The authors present a multi-level framework for conceptualizing and designing measurement systems to improve decision-making in the treatment and prevention of child and adolescent mental health problems as well as the promotion of well-being. Also included is a description of the recommended drivers of the development and refinement of these measurement systems and the importance of the architecture upon which these measurement systems are built. The authors conclude with a set of recommendations for the next steps for the field.
It has been documented across a wide array of domains that knowledge of results is a critical ingredient in facilitating change (e.g., Kluger and Denisi 1996). However, for knowledge of results to be fed back to change agents (i.e., practitioners and policymakers), a rigorous, reliable, and valid measurement system must be in place and routinely utilized.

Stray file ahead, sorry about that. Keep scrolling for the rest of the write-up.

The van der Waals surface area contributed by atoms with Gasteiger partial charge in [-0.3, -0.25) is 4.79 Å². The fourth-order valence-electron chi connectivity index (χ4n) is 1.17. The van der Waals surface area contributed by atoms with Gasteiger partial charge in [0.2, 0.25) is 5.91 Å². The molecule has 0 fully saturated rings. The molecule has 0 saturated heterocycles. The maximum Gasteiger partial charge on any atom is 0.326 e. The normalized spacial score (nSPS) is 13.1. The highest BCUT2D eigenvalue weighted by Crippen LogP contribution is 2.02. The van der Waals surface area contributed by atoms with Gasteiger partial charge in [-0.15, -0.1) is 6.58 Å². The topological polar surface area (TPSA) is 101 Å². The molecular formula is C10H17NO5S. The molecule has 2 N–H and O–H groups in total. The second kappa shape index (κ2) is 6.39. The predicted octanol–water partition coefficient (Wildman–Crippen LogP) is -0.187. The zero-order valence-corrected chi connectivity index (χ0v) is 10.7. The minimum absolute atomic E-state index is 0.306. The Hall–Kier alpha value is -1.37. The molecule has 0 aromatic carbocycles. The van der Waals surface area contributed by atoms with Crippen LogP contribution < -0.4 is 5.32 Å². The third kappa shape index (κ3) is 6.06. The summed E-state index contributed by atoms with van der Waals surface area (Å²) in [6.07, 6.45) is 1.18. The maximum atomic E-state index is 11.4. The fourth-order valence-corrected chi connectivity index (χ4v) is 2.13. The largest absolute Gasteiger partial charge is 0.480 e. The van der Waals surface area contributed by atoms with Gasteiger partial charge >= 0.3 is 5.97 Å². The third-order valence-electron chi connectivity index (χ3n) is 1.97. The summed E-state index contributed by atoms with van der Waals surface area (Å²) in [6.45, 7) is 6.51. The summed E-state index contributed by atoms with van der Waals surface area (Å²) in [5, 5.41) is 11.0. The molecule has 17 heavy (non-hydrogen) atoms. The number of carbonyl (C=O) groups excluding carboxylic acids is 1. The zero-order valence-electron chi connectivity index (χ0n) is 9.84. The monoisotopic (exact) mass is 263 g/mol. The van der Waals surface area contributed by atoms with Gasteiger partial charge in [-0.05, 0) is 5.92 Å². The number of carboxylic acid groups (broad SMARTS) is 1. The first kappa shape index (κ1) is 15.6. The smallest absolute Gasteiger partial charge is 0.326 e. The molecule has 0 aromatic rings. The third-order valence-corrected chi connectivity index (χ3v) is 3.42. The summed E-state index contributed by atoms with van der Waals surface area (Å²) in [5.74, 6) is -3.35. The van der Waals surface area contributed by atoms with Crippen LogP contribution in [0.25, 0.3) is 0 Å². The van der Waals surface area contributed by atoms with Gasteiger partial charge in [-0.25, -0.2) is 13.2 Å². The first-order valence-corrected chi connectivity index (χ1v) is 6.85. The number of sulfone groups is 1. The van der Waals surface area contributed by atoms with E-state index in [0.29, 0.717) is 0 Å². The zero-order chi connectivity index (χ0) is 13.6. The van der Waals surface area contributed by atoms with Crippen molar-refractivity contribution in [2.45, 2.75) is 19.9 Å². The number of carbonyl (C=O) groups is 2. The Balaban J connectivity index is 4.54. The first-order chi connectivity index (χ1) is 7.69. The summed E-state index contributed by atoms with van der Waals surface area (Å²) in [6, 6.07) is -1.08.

Recently, Bickman (2008) made a compelling argument for a measurement feedback system (MFS) for individual child and adolescent mental health practitioners and underscored the barriers to large-scale adoption. In this paper, we build on Bickman's work by describing a framework for the different levels for which measurement systems are needed, the features or characteristics that should drive the development or refinement of such systems, and the importance of the architecture upon which these measurement systems are built. Throughout, we make recommendations for the next steps that will be needed before we are able to make significant progress in the accomplishment of these goals.